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post #13 of 67
I don't find any weight in this argument, but just for the sake of fun:

This would coincide quite nicely with the end of the Mayan calendar! 2012 marks the end of the Microsoft regime.
post #14 of 67
Quote:
Originally Posted by Highwayman View Post

This sums it up.

http://www.geekculture.com/joyoftech...hives/915.html

Lepoard - $130, Vista - $100-$680, http://www.geekculture.com/joyoftech...hives/915.html Priceless!!!!
post #15 of 67
Quote:
Originally Posted by physguy View Post

Of course its B.S. but the really interesting item in this article to me is the current state of things. With only 2-5% market share in the Computer world (I never know which number to actually use) Apple revenues are already 50% that of Microsoft. To me that shoots down the 'Apple has to increase market share' argument.

(Hold's arms over head to ward off flying rebuttles )

A couple of problems with your comparison. Apple's big ticket item that has really pushed their revenues in the past 2-3 years is the iPod, not their OS or computers or whatever. Second, Apple is a hardware company, and, as such, make a ton more revenue/money on each sale then Microsoft, who's 95% a software company. Take out the computer revenues, and replace it with an estimate of revenues for the OS itself, and you'd see there really is a discrepency.

Of course, all that really needs to happen is for the masses to realize that the iPod is just an overpriced, out-of-style, piece of bling, and decide to move on to the next big thing (whatever that may be - and, no, its not going to be the iPhone). Then your talking one tanking stock...
post #16 of 67
I'm as big an Apple fan as they come, but that sort of analysis is just patently wrong. An X% growth rate achieved at a base of $5b is simply not transferrable to a base of, say $40b. Sometimes this is referred to as "the law of big numbers" or from the bottom side of the sheet as "the law of diminishing returns". It's why Dell's price has been so stagnant (among other reasons, of course)... they just have to work so very hard to achieve any measurable growth as a percent of their revenue, because their denominator is so considerable. Suffice to say, it will be an immense challenge for Apple to achieve that sort of scale in the time frame they project. But hey... don't get me wrong.... I'd love for Apple to make me eat crow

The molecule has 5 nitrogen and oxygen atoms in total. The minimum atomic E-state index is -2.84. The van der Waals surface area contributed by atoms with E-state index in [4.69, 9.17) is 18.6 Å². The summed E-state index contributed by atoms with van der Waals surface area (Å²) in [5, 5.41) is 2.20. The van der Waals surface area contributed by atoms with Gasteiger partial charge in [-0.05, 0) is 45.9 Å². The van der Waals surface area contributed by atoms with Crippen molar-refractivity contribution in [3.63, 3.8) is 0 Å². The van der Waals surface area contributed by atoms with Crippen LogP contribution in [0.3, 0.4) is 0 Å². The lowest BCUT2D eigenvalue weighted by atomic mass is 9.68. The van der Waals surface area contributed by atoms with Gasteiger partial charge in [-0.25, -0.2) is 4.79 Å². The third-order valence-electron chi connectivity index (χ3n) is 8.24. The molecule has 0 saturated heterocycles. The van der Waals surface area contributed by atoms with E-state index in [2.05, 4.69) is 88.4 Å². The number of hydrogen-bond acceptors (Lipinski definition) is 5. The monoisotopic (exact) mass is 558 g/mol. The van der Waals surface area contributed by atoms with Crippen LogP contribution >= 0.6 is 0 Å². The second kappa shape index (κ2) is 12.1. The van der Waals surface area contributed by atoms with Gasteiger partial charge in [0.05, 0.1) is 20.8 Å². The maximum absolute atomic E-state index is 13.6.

post #17 of 67
I think this is true. Why? I don't know, I just want to believe.
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post #18 of 67
Yeah, I don't think this was meant a "serious journalism" or some actual prediction on which to place your bets. But, it's an interesting idea and caused me to stop and think. While 2010 may seem too improbable, it showed me that Apple "catching" Microsoft is not TOO unreasonable.

But, yeah, it would be nice to see this idea again after Vista (and Leopard?) gets released. As much as we Mac fans love to jeer at it, the majority of computer owners don't really even care about OS X and will just upgrade what they've got.
post #19 of 67
Quote:
Originally Posted by BlackSummerNight View Post

100% BS. We COULD have flying cars by 2010, but we won't. To talk about the future and say what could happen is poor journalism.

For your information, the first flying car was prototyped around the close of 2009. That's all I can say without messing up your future.
post #20 of 67
As someone else mentioned or several others mentioned this is B.S. first of all they are using 3 years of M$ data versus 4 years of Apple data. I particularly love the reference to how M$ was "just over" 44 billion and Apple was "just under" 21 billion in revenues. Honestly I'd love to have the last laugh in the Apple debate too but at this point this is just wet dreams.
post #21 of 67
Keep smoking that happy weed.....

Why even post junk like this?
post #22 of 67
Quote:
Originally Posted by nmcphers View Post

For your information, the first flying car was prototyped around the close of 2009. That's all I can say without messing up your future.

Wrong. Flying cars... he didn't say hovercraft, or jet-powered cars, or spinnners, mind you... have been around since the 1910s.

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post #23 of 67